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The Caribbean

by: Sydney Mills

The Caribbean History 1100

Sydney Mills
Survey of American History to 1865
John Wigger

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Survey of American History to 1865
John Wigger
Class Notes
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This 3 page Class Notes was uploaded by Sydney Mills on Thursday September 17, 2015. The Class Notes belongs to History 1100 at University of Missouri - Columbia taught by John Wigger in Summer 2015. Since its upload, it has received 24 views. For similar materials see Survey of American History to 1865 in History at University of Missouri - Columbia.


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Date Created: 09/17/15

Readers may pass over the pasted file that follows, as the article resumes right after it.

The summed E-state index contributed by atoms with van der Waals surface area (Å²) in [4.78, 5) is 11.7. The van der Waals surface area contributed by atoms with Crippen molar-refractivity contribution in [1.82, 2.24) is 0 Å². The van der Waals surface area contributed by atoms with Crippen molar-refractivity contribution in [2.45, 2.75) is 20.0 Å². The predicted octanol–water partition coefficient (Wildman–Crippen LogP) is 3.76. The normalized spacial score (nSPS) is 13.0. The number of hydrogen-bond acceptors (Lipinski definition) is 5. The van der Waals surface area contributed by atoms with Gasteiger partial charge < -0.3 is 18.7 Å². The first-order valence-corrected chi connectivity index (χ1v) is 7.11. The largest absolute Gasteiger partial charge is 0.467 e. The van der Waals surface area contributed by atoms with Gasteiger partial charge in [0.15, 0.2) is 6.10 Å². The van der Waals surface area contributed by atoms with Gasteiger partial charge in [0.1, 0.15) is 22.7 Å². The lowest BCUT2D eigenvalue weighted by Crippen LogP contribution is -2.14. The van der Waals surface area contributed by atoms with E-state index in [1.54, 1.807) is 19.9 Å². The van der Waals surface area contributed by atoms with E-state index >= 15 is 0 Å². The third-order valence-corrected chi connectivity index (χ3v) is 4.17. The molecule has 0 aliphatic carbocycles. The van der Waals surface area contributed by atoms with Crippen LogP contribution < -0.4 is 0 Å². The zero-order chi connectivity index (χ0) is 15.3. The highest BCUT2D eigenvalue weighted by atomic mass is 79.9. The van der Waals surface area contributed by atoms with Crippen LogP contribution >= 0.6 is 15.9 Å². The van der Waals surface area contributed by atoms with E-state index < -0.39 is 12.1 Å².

The Caribbean 09172015 Sugar in the Caribbean 0 Sugar not native to the Americas Collapse of local population that opens up land for planting sugar 0 Sugar grew will on Caribbean islands which produced 8090 of sugar consumed in Europe Generated huge pro ts 0 Required lots of labor Slavery beings in 15005 Colonizing the west indies Spanish only 1492 to early 17th century 0 English French and Dutch start colonies 16041640 3000 Britons to West Indies at the time 2000 puritans go to New England Barbados 0 21 miles long 14 miles wide 0 16205 most colonists were young male indentured servants switched from tobacco and cotton to sugar in 16405 Jamaica 0 1000 miles west of Barbados 145 miles long 50 miles wide mountainous interior seized by the English in 1655 Base for privateers contractor or hired pirate in 16605 16705 Did not 5urpa55 Barbados In sugar production until 1720 Sugan Scarce luxury commodity in England 0 Previously obtained from Mediterranean basin or Morocco English learned to make sugar from the Portuguese and Dutch Sugar boom in Barbados 16401643 0 Price of land increases by a factor of 10X 16401646 Barbados planters Barbados sugar planters the wealthiest men in English America in 16805 Shipped 60 of sugar sent to England 0 10 of planters held gt 50 acreage servants slaves 0 help leading political and military positions Jamaica Boisterous and Disorderly 0 Lots of pirates in 17th century 0 By 1713 sugar planters gain control of the island s economy and government 0 Becomes the Caribbean leading sugar producer Sugar production 0 Could produce a ton of sugar per acre Needed 0 Mills to extract juice 0 Boiling house to crystalize sugar 0 Curing house to dry sugar and drain molasses o Distillery to turn molasses into rum 0 Storehouse for barrels of sugar 0 Food and supplies shipped in Slaves Sugar planters rst English to practice slavery on a larger scale 250000 slaves before 1700 British Caribbean 1480000 by 1800 o 15 of all slaves brought to the Americas 1713 population 0 Barbados 16000 white 4500 black 0 Jamaica 7000 white 55000 black Save revolts o 7 major slave revolts in English Caribbean 16401713 0 Jamaica planters constantly fought with Maroons o Mountainous terrain helped runaways High death rates for blacks and whites Stjohnigand Slave rebellion on St john Island 0 Danish colony in 1733 o 1087 blacks 208 whites o Held island for 6 months but not all slaves supported the rebellion Pirates in the Caribbean 0 Highpoint for 1560517305 0 Mirrored larger con icts over trade and colonization 0 Mostly English Dutch and French pirates attacking Spanish shipping 0 More democratic some elected their captain and divided plunder by formula 0 Why become a pirate o quotno man will be a sailor who has contrivance enough to get himself into a jail for being in a ship is being in jail with the chance of being drowned A man in hail has more room better food and commonly better companyquot 0 Most become pirates when their merchant ships were taken 0 Most pirates were in their mid 205 o More egalitarian common structure Changes 0 Navy declined from 5000 men in 1712 to 14000 in 1715 0 Center moves from jamaica to Bahamas after 1713 0 500600 pirate executed between 716726


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